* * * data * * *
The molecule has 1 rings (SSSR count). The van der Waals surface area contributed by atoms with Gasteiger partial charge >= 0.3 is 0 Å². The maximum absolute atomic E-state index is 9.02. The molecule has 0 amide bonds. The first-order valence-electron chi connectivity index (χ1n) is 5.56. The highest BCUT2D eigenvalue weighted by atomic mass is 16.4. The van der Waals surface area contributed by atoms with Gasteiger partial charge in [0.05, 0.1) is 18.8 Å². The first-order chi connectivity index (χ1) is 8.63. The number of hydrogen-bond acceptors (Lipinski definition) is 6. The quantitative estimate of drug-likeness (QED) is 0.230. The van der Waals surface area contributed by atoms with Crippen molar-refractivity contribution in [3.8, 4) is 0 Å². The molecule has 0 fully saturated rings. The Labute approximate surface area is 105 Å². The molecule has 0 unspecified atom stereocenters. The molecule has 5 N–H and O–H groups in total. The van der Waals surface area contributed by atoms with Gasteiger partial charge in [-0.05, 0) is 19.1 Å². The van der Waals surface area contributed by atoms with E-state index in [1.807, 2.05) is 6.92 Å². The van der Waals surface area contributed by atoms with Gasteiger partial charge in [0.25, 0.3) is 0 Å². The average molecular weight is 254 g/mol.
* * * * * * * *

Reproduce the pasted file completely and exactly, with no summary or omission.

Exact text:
The molecule has 1 rings (SSSR count). The van der Waals surface area contributed by atoms with Gasteiger partial charge >= 0.3 is 0 Å². The maximum absolute atomic E-state index is 9.02. The molecule has 0 amide bonds. The first-order valence-electron chi connectivity index (χ1n) is 5.56. The highest BCUT2D eigenvalue weighted by atomic mass is 16.4. The van der Waals surface area contributed by atoms with Gasteiger partial charge in [0.05, 0.1) is 18.8 Å². The first-order chi connectivity index (χ1) is 8.63. The number of hydrogen-bond acceptors (Lipinski definition) is 6. The quantitative estimate of drug-likeness (QED) is 0.230. The van der Waals surface area contributed by atoms with Crippen molar-refractivity contribution in [3.8, 4) is 0 Å². The molecule has 0 fully saturated rings. The Labute approximate surface area is 105 Å². The molecule has 0 unspecified atom stereocenters. The molecule has 5 N–H and O–H groups in total. The van der Waals surface area contributed by atoms with Gasteiger partial charge in [-0.05, 0) is 19.1 Å². The van der Waals surface area contributed by atoms with E-state index in [1.807, 2.05) is 6.92 Å². The van der Waals surface area contributed by atoms with Gasteiger partial charge in [0.25, 0.3) is 0 Å². The average molecular weight is 254 g/mol.